Professor Susan Deacon has resigned as chair of the Scottish Police Authority.
Deacon informed the watchdog’s board members at a meeting yesterday and quit in a letter to Justice Secretary Humza Yousaf.
On the second anniversary of her appointment, she told the board she had taken the SPA as far as she could, but believes there are deep-rooted flaws in the system and it needs to be reformed.
Her resignation comes just 48 hours after Gill Imery, HM Chief Inspector of Constabulary in Scotland, said the organisation was not doing “particularly well at the moment” in its key functions of holding Police Scotland to account and advocating for the force.
Ms Imery told Holyrood’s Justice Committee on Tuesday that senior officers at Police Scotland had become “frustrated” by the lack of scrutiny.
In September, a report into governance at the SPA highlighted a “damning culture of failure”.
In her letter to Yousaf, Prof Deacon said she had “worked tirelessly” but urged the Scottish Government to think “afresh” about how the watchdog operates.
She wrote: “I consider it a privilege to have played a part in developing and strengthening policing in Scotland and I am pleased that I leave this role with our police service in a much stronger place than it was when I was first appointed, exactly two years ago.
“I have, as you have frequently acknowledged, worked tirelessly to try and ensure that the SPA operates effectively, and that public confidence and trust in policing is maintained. I have also made every effort to attempt to make the existing statutory framework operate as I believe it was intended.
“In truth, however, I have increasingly become convinced that the governance and accountability arrangements for policing in Scotland are fundamentally flawed, in structure, culture and practice, and I conclude that there is little more I can do to make these arrangements work effectively.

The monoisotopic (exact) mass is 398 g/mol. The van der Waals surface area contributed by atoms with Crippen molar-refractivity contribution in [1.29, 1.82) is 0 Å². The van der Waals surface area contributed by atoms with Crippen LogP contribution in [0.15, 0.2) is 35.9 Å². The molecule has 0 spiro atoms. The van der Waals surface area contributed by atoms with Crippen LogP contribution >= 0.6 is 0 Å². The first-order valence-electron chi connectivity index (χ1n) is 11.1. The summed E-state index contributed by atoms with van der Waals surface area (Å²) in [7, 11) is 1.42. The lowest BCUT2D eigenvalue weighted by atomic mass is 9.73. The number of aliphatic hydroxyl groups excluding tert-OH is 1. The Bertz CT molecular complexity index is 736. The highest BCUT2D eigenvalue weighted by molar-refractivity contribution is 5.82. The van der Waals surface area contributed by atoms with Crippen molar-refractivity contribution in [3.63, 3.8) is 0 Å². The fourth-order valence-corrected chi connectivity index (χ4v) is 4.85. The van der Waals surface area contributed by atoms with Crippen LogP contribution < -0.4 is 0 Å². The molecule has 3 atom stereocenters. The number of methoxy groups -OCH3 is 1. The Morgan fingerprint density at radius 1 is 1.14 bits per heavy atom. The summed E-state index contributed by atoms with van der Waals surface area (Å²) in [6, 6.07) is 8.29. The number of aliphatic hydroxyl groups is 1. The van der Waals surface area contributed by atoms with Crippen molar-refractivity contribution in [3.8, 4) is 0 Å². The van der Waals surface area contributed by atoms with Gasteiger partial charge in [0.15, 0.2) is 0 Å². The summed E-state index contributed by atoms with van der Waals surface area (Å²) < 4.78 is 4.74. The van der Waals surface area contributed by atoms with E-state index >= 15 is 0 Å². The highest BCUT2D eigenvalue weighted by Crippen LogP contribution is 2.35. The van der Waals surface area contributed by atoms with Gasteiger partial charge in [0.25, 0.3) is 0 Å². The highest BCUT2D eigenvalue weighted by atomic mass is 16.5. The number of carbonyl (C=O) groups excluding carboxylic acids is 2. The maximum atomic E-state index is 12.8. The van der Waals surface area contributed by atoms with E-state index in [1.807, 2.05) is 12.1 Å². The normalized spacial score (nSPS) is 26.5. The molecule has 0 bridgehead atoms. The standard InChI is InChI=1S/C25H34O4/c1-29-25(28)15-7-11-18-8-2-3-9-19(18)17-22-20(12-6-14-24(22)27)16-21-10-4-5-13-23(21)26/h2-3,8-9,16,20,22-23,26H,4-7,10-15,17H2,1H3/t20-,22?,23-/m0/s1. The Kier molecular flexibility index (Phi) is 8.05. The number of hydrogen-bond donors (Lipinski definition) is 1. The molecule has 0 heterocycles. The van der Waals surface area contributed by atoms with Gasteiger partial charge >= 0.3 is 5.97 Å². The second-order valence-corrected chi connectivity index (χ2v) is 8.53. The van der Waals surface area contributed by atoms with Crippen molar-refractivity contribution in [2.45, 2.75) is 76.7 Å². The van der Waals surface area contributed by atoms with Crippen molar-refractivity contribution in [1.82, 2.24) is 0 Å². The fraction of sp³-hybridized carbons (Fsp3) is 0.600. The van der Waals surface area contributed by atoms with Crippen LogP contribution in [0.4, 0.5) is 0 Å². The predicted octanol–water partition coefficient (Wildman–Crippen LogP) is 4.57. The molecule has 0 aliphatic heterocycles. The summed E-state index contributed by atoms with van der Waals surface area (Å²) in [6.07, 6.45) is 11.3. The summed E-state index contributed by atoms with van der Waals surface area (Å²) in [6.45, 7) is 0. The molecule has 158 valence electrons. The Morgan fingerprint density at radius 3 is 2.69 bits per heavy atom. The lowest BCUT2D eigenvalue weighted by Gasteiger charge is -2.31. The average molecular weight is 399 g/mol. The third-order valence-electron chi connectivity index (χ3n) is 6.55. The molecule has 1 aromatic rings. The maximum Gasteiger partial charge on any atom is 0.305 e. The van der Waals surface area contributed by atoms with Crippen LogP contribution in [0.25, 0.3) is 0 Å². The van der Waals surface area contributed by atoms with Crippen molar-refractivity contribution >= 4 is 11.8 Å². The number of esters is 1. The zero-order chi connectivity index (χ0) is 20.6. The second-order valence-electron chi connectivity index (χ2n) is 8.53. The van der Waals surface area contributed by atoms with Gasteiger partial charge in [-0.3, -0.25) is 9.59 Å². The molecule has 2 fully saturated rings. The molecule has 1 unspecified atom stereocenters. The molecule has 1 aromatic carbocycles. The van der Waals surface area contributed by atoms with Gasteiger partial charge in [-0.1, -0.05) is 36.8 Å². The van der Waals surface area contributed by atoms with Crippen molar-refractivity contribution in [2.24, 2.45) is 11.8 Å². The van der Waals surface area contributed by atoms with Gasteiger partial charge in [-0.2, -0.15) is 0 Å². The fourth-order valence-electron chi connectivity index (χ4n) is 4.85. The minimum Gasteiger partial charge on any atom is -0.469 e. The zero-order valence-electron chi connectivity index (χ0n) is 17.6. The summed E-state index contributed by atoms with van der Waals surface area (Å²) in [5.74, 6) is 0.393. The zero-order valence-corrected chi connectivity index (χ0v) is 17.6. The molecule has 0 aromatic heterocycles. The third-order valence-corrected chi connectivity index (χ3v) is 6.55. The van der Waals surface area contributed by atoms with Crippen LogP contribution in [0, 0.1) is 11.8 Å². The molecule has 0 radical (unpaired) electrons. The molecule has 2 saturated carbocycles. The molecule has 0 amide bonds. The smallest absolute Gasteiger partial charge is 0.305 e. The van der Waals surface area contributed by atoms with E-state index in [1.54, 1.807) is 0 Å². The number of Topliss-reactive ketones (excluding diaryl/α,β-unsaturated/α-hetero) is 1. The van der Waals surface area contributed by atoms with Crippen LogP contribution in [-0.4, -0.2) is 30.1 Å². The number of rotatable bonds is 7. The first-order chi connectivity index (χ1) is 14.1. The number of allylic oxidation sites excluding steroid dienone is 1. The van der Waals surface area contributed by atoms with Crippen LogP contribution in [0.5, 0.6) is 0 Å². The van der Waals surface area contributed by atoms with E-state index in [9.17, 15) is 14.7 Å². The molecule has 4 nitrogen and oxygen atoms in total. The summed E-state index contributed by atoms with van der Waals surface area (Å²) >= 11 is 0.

“I would suggest that the Scottish Government thinks afresh about how the police service is scrutinised and held to account and how, or if, a better separation between politics and policing, and indeed between the police service and those who oversee it, can be achieved.
“I would be pleased to share my thoughts and reflections on these matters with you, and indeed with the Scottish Parliament’s justice committee, at any time.
“May I thank you for the opportunity to have served in this role and hope that our police service continues to develop effectively in the future.”
Deacon was a Labour MSP for Edinburgh East and Musselburgh between 1999 and 2007 and is a former health minister. When she took up the SPA role in December 2017, then justice secretary Michael Matheson said she would “bring a fresh perspective to the governance of Scottish policing”.
However, the September report from HM Inspectorate of Constabulary in Scotland (HMICS) found that the chair and a number of board members at SPA were acting “well outwith their core non-executive roles”, contrary to their agreed job descriptions and guidelines.
The report also noted there was “no clear vision, strategy or plan in place” for the SPA, which has resulted in a lack of wider understanding of the steps required to achieve its aims.
Vice-chair David Crichton will take on the role until a permanent new chair is appointed.
He said: “The members of the authority wish to acknowledge the significant contribution that Susan Deacon has made as chair of the SPA over the past two years.
“She took up the role at a period of considerable instability in the police service. That Police Scotland now has a strong, resilient leadership team in place is testimony to her contribution to the improvement of policing in that period.
“We believe that the system of governance and accountability for policing in Scotland that was envisaged by the founding legislation is a sound one and can work effectively.”
Ms Deacon’s resignation comes three months after Hugh Grover stepped down as chief executive of the SPA after being off ill since May this year.